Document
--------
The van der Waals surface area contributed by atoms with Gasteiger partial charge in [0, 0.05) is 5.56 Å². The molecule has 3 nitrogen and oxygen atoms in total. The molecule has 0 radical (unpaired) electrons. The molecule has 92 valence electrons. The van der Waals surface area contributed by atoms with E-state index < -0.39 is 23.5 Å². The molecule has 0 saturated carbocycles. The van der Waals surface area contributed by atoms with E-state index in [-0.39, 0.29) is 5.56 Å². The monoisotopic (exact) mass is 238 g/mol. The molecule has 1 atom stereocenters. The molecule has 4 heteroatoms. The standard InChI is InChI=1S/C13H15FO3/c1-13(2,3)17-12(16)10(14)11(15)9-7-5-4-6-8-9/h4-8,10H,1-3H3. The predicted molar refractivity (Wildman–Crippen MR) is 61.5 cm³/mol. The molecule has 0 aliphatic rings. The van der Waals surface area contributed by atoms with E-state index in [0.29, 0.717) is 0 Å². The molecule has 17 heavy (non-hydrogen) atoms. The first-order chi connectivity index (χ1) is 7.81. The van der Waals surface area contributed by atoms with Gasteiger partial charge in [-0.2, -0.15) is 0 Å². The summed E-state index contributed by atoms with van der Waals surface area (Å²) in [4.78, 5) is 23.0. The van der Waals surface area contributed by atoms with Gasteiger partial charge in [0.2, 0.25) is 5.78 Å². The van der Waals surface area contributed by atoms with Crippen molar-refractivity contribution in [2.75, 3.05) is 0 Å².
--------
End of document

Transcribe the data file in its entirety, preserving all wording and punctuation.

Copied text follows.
The van der Waals surface area contributed by atoms with Gasteiger partial charge in [0, 0.05) is 5.56 Å². The molecule has 3 nitrogen and oxygen atoms in total. The molecule has 0 radical (unpaired) electrons. The molecule has 92 valence electrons. The van der Waals surface area contributed by atoms with E-state index < -0.39 is 23.5 Å². The molecule has 0 saturated carbocycles. The van der Waals surface area contributed by atoms with E-state index in [-0.39, 0.29) is 5.56 Å². The monoisotopic (exact) mass is 238 g/mol. The molecule has 1 atom stereocenters. The molecule has 4 heteroatoms. The standard InChI is InChI=1S/C13H15FO3/c1-13(2,3)17-12(16)10(14)11(15)9-7-5-4-6-8-9/h4-8,10H,1-3H3. The predicted molar refractivity (Wildman–Crippen MR) is 61.5 cm³/mol. The molecule has 0 aliphatic rings. The van der Waals surface area contributed by atoms with E-state index in [0.29, 0.717) is 0 Å². The molecule has 17 heavy (non-hydrogen) atoms. The first-order chi connectivity index (χ1) is 7.81. The van der Waals surface area contributed by atoms with Gasteiger partial charge in [-0.2, -0.15) is 0 Å². The summed E-state index contributed by atoms with van der Waals surface area (Å²) in [4.78, 5) is 23.0. The van der Waals surface area contributed by atoms with Gasteiger partial charge in [0.2, 0.25) is 5.78 Å². The van der Waals surface area contributed by atoms with Crippen molar-refractivity contribution in [2.75, 3.05) is 0 Å².